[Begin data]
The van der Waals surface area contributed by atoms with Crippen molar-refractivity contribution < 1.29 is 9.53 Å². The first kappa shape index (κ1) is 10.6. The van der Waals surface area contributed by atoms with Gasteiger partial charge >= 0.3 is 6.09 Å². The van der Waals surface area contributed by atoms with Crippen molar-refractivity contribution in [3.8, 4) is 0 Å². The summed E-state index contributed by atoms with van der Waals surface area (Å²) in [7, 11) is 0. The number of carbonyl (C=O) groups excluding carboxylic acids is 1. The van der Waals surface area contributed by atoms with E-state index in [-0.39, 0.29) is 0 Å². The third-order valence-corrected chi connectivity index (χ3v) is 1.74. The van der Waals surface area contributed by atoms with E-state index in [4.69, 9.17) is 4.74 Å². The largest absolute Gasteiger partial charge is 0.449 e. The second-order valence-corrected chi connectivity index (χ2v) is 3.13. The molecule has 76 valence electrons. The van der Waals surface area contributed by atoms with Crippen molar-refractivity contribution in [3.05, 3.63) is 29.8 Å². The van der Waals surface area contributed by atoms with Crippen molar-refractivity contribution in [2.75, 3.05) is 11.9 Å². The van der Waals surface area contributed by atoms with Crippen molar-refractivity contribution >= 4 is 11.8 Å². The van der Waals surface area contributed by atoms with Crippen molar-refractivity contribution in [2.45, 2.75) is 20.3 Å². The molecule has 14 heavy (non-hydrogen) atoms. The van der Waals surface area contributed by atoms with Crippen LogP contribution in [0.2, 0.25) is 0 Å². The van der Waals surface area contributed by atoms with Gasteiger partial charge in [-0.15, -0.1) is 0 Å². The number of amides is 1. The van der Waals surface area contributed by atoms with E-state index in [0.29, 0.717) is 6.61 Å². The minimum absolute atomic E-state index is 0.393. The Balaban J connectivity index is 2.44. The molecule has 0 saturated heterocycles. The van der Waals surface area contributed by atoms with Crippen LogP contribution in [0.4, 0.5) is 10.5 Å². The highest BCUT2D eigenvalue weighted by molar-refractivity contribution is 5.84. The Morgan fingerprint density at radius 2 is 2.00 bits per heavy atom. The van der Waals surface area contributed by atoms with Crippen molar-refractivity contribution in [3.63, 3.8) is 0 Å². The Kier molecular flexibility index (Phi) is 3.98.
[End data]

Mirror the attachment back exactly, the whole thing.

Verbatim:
The van der Waals surface area contributed by atoms with Crippen molar-refractivity contribution < 1.29 is 9.53 Å². The first kappa shape index (κ1) is 10.6. The van der Waals surface area contributed by atoms with Gasteiger partial charge >= 0.3 is 6.09 Å². The van der Waals surface area contributed by atoms with Crippen molar-refractivity contribution in [3.8, 4) is 0 Å². The summed E-state index contributed by atoms with van der Waals surface area (Å²) in [7, 11) is 0. The number of carbonyl (C=O) groups excluding carboxylic acids is 1. The van der Waals surface area contributed by atoms with E-state index in [-0.39, 0.29) is 0 Å². The third-order valence-corrected chi connectivity index (χ3v) is 1.74. The van der Waals surface area contributed by atoms with E-state index in [4.69, 9.17) is 4.74 Å². The largest absolute Gasteiger partial charge is 0.449 e. The second-order valence-corrected chi connectivity index (χ2v) is 3.13. The molecule has 76 valence electrons. The van der Waals surface area contributed by atoms with Crippen molar-refractivity contribution in [3.05, 3.63) is 29.8 Å². The van der Waals surface area contributed by atoms with Crippen molar-refractivity contribution in [2.75, 3.05) is 11.9 Å². The van der Waals surface area contributed by atoms with Crippen molar-refractivity contribution >= 4 is 11.8 Å². The van der Waals surface area contributed by atoms with Crippen molar-refractivity contribution in [2.45, 2.75) is 20.3 Å². The molecule has 14 heavy (non-hydrogen) atoms. The van der Waals surface area contributed by atoms with Crippen LogP contribution in [0.2, 0.25) is 0 Å². The van der Waals surface area contributed by atoms with Gasteiger partial charge in [-0.15, -0.1) is 0 Å². The number of amides is 1. The van der Waals surface area contributed by atoms with E-state index in [0.29, 0.717) is 6.61 Å². The minimum absolute atomic E-state index is 0.393. The Balaban J connectivity index is 2.44. The molecule has 0 saturated heterocycles. The van der Waals surface area contributed by atoms with Crippen LogP contribution in [0.4, 0.5) is 10.5 Å². The highest BCUT2D eigenvalue weighted by molar-refractivity contribution is 5.84. The Morgan fingerprint density at radius 2 is 2.00 bits per heavy atom. The van der Waals surface area contributed by atoms with Crippen molar-refractivity contribution in [3.63, 3.8) is 0 Å². The Kier molecular flexibility index (Phi) is 3.98.